Tenant Eviction – Legislature Should Fix the Problem Properly



There is little doubt that the last 17 months and counting, of coping with the disruptive effects of the pandemic is unprecedented and hopefully a once in a lifetime experience. Our hazy historical view of prior pandemics like that in 1918 have now given way to everyone experiencing an actual crisis of global proportions. The experiences are not the same for everyone. This time, many suffered the serious illness and death from the pandemic within their families, while others did not. Some experienced loss of income and job loss, while others made more money than they ever had previously.

This variation of experience is difficult to address from a public policy and legislative standpoint which tends to classify and attend to issues along traditional lines. Government should be cautious in attempting to address these matters and should strive to be even handed and focused on the problem they are trying to address. With that background, consider the fact that since the declared state of emergency in New Jersey, the government has prevented any tenant eviction actions to proceed based on the failure to pay rent. The stated purpose—to prevent homelessness during a pandemic—undisputedly a noble goal. However, in removing the most direct tool that the landlord has to deal with tenants who are not paying their rent, the Governor by his action, and the legislature by their inaction, have failed to address both sides of the landlord-tenant equation in a way that is even handed and focused on the task at hand. Specifically, if a tenant cannot pay the rent that they normally could because of the pandemic, the cause is not the landlord. The cause is the absence of money on the part of the tenant caused by the pandemic. While preventing eviction actions from being prosecuted for non-payment, which more often than not results in the landlord being paid rather than a tenant becoming homeless, the Governor and the legislature did nothing to assist the tenant in meeting their obligations to the landlord.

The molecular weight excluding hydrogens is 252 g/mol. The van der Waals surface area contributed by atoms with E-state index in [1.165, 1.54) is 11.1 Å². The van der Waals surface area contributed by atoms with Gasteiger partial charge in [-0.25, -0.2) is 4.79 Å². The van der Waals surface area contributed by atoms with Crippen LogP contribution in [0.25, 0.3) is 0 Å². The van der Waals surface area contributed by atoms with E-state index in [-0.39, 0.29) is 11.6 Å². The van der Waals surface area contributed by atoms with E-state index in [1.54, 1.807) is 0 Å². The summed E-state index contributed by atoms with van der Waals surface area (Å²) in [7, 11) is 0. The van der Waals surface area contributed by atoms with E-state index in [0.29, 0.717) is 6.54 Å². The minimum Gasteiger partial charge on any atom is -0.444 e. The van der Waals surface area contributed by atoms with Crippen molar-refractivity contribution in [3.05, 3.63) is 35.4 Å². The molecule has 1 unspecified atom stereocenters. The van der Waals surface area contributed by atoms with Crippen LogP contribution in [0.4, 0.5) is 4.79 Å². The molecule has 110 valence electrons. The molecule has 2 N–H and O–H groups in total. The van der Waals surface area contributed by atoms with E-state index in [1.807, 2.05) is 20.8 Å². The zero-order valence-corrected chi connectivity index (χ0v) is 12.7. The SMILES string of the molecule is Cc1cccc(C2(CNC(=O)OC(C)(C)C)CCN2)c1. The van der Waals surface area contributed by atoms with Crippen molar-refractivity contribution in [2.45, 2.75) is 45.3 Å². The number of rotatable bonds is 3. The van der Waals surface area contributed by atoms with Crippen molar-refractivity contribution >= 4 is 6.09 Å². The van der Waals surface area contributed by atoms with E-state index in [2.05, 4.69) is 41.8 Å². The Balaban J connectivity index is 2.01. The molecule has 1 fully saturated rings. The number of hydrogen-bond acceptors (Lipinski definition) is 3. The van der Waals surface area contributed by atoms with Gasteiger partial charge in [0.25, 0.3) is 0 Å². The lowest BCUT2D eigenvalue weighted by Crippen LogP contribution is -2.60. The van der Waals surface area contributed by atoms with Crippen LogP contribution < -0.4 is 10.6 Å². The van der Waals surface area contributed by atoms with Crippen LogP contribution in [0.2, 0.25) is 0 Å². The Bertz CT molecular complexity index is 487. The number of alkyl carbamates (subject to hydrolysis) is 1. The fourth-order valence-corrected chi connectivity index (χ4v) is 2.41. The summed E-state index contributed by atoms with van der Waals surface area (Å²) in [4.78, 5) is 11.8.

For example, while not permitting eviction actions for nonpayment to occur, there was no statewide plan to provide rent payments on behalf of tenants. Thus for the entire 17+ months of pandemic emergency tenants, regardless of whether they have been economically impacted by the pandemic, have been relieved of their obligation to pay rent to the landlord; while the state did virtually nothing to assist any genuine financial need of the tenant. Most tenants were able to and did meet their financial obligations to their landlords. Many, many landlords did what they could to assist tenants by taking partial payments, delaying scheduled rent increases, or even reducing rent obligations when they could. However, it is a sad fact that many tenants decided not to pay rent because there was nothing that the landlord could do to force them to pay. Eviction actions are the most effective collection tool in the landlords toolbox and it is actually recognized as debt collection under the law. At the same time the tax authorities, fuel vendors, exterminators, lenders and others that the landlord has financial obligations to fully expected that the landlord would and should continue to pay them without regard to the pandemic.

This created an imbalance. Tenants can decide whether they wanted to pay rent, regardless of whether they suffered any economic impact from COVID-19; while landlords were deprived of their most effective collection tool and were forced to pay their taxes, insurance, and banks as if it were normal times. Now the legislature has the ability to address this. So what do they propose—more imbalance.